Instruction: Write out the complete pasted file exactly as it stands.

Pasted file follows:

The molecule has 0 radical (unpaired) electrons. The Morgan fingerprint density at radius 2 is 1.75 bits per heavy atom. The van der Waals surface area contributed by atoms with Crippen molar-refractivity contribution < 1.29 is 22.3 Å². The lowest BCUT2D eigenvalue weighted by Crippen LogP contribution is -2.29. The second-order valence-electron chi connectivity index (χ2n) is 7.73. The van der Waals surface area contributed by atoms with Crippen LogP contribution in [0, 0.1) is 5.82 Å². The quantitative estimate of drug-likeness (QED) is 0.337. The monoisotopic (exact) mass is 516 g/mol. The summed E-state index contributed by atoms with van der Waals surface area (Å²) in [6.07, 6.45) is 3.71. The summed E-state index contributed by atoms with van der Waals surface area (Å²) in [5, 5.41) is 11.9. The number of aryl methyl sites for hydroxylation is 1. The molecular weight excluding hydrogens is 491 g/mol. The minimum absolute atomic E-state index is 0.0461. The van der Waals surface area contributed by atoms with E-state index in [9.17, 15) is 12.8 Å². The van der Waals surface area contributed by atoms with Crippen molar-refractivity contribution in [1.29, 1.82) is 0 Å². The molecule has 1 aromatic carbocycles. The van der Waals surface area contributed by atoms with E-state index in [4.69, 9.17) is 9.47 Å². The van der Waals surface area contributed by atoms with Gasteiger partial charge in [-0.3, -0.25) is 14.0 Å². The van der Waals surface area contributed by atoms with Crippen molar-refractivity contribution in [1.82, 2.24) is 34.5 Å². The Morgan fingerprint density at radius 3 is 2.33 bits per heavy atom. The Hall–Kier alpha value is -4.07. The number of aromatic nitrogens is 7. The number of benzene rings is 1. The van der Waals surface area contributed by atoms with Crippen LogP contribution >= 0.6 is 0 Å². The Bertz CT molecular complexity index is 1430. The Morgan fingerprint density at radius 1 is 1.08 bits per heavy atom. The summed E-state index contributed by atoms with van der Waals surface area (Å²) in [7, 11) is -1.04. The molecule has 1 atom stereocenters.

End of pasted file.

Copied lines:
The molecule has 0 radical (unpaired) electrons. The Morgan fingerprint density at radius 2 is 1.75 bits per heavy atom. The van der Waals surface area contributed by atoms with Crippen molar-refractivity contribution < 1.29 is 22.3 Å². The lowest BCUT2D eigenvalue weighted by Crippen LogP contribution is -2.29. The second-order valence-electron chi connectivity index (χ2n) is 7.73. The van der Waals surface area contributed by atoms with Crippen LogP contribution in [0, 0.1) is 5.82 Å². The quantitative estimate of drug-likeness (QED) is 0.337. The monoisotopic (exact) mass is 516 g/mol. The summed E-state index contributed by atoms with van der Waals surface area (Å²) in [6.07, 6.45) is 3.71. The summed E-state index contributed by atoms with van der Waals surface area (Å²) in [5, 5.41) is 11.9. The number of aryl methyl sites for hydroxylation is 1. The molecular weight excluding hydrogens is 491 g/mol. The minimum absolute atomic E-state index is 0.0461. The van der Waals surface area contributed by atoms with E-state index in [9.17, 15) is 12.8 Å². The van der Waals surface area contributed by atoms with Crippen molar-refractivity contribution in [1.29, 1.82) is 0 Å². The molecule has 1 aromatic carbocycles. The van der Waals surface area contributed by atoms with E-state index in [4.69, 9.17) is 9.47 Å². The van der Waals surface area contributed by atoms with Gasteiger partial charge in [-0.3, -0.25) is 14.0 Å². The van der Waals surface area contributed by atoms with Crippen molar-refractivity contribution in [1.82, 2.24) is 34.5 Å². The Morgan fingerprint density at radius 3 is 2.33 bits per heavy atom. The Hall–Kier alpha value is -4.07. The number of aromatic nitrogens is 7. The number of benzene rings is 1. The van der Waals surface area contributed by atoms with Crippen LogP contribution >= 0.6 is 0 Å². The Bertz CT molecular complexity index is 1430. The Morgan fingerprint density at radius 1 is 1.08 bits per heavy atom. The summed E-state index contributed by atoms with van der Waals surface area (Å²) in [7, 11) is -1.04. The molecule has 1 atom stereocenters.